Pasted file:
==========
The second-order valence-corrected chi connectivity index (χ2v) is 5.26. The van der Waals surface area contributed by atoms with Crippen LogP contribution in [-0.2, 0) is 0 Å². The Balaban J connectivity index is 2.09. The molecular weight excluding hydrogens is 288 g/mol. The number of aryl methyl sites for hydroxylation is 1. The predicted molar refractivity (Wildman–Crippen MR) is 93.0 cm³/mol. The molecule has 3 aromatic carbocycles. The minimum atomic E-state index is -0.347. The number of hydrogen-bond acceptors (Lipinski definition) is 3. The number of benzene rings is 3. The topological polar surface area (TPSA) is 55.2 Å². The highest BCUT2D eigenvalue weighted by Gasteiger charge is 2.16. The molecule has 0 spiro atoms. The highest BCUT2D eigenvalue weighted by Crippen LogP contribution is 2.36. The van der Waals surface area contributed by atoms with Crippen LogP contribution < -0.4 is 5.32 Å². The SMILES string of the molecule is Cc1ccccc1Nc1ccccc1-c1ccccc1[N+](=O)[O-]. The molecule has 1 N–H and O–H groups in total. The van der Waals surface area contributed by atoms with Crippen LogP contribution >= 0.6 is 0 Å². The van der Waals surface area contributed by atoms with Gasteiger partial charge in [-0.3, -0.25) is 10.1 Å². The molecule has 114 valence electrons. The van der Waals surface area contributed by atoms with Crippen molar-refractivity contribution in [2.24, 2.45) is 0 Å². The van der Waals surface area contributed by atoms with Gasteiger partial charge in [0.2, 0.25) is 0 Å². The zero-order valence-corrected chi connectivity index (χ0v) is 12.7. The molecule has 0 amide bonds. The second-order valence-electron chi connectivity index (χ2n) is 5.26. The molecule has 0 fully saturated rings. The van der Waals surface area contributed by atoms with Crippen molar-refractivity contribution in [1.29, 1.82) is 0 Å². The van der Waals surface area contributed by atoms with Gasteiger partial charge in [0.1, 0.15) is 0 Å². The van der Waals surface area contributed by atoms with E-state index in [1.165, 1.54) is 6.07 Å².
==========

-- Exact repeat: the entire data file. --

The second-order valence-corrected chi connectivity index (χ2v) is 5.26. The van der Waals surface area contributed by atoms with Crippen LogP contribution in [-0.2, 0) is 0 Å². The Balaban J connectivity index is 2.09. The molecular weight excluding hydrogens is 288 g/mol. The number of aryl methyl sites for hydroxylation is 1. The predicted molar refractivity (Wildman–Crippen MR) is 93.0 cm³/mol. The molecule has 3 aromatic carbocycles. The minimum atomic E-state index is -0.347. The number of hydrogen-bond acceptors (Lipinski definition) is 3. The number of benzene rings is 3. The topological polar surface area (TPSA) is 55.2 Å². The highest BCUT2D eigenvalue weighted by Gasteiger charge is 2.16. The molecule has 0 spiro atoms. The highest BCUT2D eigenvalue weighted by Crippen LogP contribution is 2.36. The van der Waals surface area contributed by atoms with Crippen LogP contribution < -0.4 is 5.32 Å². The SMILES string of the molecule is Cc1ccccc1Nc1ccccc1-c1ccccc1[N+](=O)[O-]. The molecule has 1 N–H and O–H groups in total. The van der Waals surface area contributed by atoms with Crippen LogP contribution >= 0.6 is 0 Å². The van der Waals surface area contributed by atoms with Gasteiger partial charge in [-0.3, -0.25) is 10.1 Å². The molecule has 114 valence electrons. The van der Waals surface area contributed by atoms with Crippen molar-refractivity contribution in [2.24, 2.45) is 0 Å². The van der Waals surface area contributed by atoms with Gasteiger partial charge in [0.2, 0.25) is 0 Å². The zero-order valence-corrected chi connectivity index (χ0v) is 12.7. The molecule has 0 amide bonds. The second-order valence-electron chi connectivity index (χ2n) is 5.26. The molecule has 0 fully saturated rings. The van der Waals surface area contributed by atoms with Crippen molar-refractivity contribution in [1.29, 1.82) is 0 Å². The van der Waals surface area contributed by atoms with Gasteiger partial charge in [0.1, 0.15) is 0 Å². The van der Waals surface area contributed by atoms with E-state index in [1.165, 1.54) is 6.07 Å².